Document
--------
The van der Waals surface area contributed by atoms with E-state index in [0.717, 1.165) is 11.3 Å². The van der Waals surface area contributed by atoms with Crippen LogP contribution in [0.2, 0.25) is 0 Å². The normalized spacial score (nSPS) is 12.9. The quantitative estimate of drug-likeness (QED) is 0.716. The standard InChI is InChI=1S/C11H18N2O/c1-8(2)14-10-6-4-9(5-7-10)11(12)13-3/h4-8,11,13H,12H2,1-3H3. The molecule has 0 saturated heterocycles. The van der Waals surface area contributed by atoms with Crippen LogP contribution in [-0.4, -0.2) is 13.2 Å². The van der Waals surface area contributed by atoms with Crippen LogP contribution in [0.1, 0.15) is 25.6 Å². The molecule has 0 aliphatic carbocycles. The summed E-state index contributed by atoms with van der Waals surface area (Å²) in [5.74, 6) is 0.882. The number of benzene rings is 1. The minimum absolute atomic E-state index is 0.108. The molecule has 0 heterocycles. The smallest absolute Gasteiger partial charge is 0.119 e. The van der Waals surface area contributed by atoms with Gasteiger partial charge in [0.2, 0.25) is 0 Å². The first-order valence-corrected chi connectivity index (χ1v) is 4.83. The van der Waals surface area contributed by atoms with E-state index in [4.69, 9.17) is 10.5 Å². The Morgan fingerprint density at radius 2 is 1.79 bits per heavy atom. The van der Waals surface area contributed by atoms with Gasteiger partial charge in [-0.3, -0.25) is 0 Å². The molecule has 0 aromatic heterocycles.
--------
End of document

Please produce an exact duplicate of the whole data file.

The van der Waals surface area contributed by atoms with E-state index in [0.717, 1.165) is 11.3 Å². The van der Waals surface area contributed by atoms with Crippen LogP contribution in [0.2, 0.25) is 0 Å². The normalized spacial score (nSPS) is 12.9. The quantitative estimate of drug-likeness (QED) is 0.716. The standard InChI is InChI=1S/C11H18N2O/c1-8(2)14-10-6-4-9(5-7-10)11(12)13-3/h4-8,11,13H,12H2,1-3H3. The molecule has 0 saturated heterocycles. The van der Waals surface area contributed by atoms with Crippen LogP contribution in [-0.4, -0.2) is 13.2 Å². The van der Waals surface area contributed by atoms with Crippen LogP contribution in [0.1, 0.15) is 25.6 Å². The molecule has 0 aliphatic carbocycles. The summed E-state index contributed by atoms with van der Waals surface area (Å²) in [5.74, 6) is 0.882. The number of benzene rings is 1. The minimum absolute atomic E-state index is 0.108. The molecule has 0 heterocycles. The smallest absolute Gasteiger partial charge is 0.119 e. The van der Waals surface area contributed by atoms with Gasteiger partial charge in [0.2, 0.25) is 0 Å². The first-order valence-corrected chi connectivity index (χ1v) is 4.83. The van der Waals surface area contributed by atoms with E-state index in [4.69, 9.17) is 10.5 Å². The Morgan fingerprint density at radius 2 is 1.79 bits per heavy atom. The van der Waals surface area contributed by atoms with Gasteiger partial charge in [-0.3, -0.25) is 0 Å². The molecule has 0 aromatic heterocycles.